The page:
(50b) An Investigation of the Impact of Synthesis on the Vapor Pressure and Vapor Constituents of TATP
AIChE Annual Meeting
Monday, November 17, 2014 - 8:45am to 9:00am
Jonathan C. Mbah1, Debra Knot2, Nader Vahdat1, Danielle Cornett2, Jamia Gaines-Paige2 and Scott Steward2, (1)Chemical Engineering, Tuskegee University, Tuskegee, AL, (2) Naval Surface Warfare Center, IHEODTECHDIV, in Indian Head, MD
An Investigation of the Impact of Synthesis on the Vapor Pressure and Vapor
Constituents of TATP
Improvised explosive devices (IEDs) are a common and growing threat to human populace world over. Detecting and identifying explosives charges and IEDs are very arduous with increasing hazardous risks and task. The diverse and varying nature of IEDs poses great challenges to the methods for their detection. In order to set requirements and specifications for detection equipment and to design suitable, capable, and robust detection systems, it is pertinent to know the properties of the detected species. One property of vital importance for detection methods based on trace detection, such as sniffers or stand-off vapor detection techniques is the vapor pressure. Also of equal importance is the spectra signature of TATP. A high vapor pressure ensures an increased certainty of finding a hidden or partially enclosed explosive (or a fully enclosed explosive, encapsulated in a gas permeable casing). The enthalpy of sublimation or enthalpy of vaporization is also of importance for the modeling of explosives vapor plumes from IEDs.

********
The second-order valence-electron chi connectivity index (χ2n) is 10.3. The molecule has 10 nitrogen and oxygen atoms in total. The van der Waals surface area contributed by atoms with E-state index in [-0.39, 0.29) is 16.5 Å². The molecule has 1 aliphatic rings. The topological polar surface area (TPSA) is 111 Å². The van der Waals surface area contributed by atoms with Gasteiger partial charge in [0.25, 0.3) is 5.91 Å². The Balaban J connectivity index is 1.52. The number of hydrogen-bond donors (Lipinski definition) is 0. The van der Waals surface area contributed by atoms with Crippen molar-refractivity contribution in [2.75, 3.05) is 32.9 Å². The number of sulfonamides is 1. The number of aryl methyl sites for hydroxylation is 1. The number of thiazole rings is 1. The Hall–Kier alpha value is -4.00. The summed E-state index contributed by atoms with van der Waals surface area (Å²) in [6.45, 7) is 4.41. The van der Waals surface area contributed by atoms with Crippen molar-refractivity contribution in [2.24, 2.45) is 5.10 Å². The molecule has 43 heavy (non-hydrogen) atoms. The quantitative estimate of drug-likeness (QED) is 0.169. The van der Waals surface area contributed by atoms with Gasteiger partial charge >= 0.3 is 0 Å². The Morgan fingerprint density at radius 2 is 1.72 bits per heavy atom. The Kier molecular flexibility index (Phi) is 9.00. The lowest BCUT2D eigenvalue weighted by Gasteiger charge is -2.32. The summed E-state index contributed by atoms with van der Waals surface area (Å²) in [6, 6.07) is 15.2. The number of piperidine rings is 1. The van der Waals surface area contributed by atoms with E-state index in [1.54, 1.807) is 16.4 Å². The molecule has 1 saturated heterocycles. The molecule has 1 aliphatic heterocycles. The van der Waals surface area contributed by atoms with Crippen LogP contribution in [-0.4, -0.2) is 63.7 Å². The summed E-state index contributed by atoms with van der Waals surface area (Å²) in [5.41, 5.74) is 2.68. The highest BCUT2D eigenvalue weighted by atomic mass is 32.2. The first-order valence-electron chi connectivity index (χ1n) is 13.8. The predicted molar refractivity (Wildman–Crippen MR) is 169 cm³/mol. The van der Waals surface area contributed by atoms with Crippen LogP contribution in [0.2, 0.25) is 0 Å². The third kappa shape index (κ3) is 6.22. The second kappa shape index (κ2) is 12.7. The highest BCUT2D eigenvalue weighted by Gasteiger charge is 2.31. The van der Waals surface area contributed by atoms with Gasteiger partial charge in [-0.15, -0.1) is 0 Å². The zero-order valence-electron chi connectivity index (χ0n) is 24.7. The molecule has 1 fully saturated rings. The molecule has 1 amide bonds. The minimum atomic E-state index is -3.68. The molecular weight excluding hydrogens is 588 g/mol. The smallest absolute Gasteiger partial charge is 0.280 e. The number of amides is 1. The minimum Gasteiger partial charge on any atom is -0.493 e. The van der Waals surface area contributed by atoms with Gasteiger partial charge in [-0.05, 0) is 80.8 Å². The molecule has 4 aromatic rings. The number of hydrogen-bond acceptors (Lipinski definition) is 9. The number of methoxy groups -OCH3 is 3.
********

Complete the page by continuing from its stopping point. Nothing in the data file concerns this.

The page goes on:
This study focuses on characterization of the vapor pressure signatures generated by triacetone triperoxide (TATP) and its constituents that make up this vapor for exploitation by standoff detection technologies. Specifically, we have utilized gas chromatography/mass spectroscopy (GC-MS) to conduct vapor pressures, enthalpy of sublimation and spectra signature characterization measurements of TATP by means of direct static headspace. In addition, thermogravimetric analysis (TGA) was performed to evaluate vapor pressures and enthalpy of sublimation. Also, GC-MS was used for signature characterization by static headspace using solid phase microextraction (SPME) techniques. Any phase change, melting point and decomposition identification were studied by differential scanning calorimeter (DSC). Subsequently, a comparison of the enthalpy of sublimation from GC-MS with that obtained using TGA at specific temperature range were presented. Vapor pressure estimation using TGA and GC-MS static headspace provided viable information that may be used as a fast, simple, and safe route of vapor pressure determination of other improvised explosive materials.
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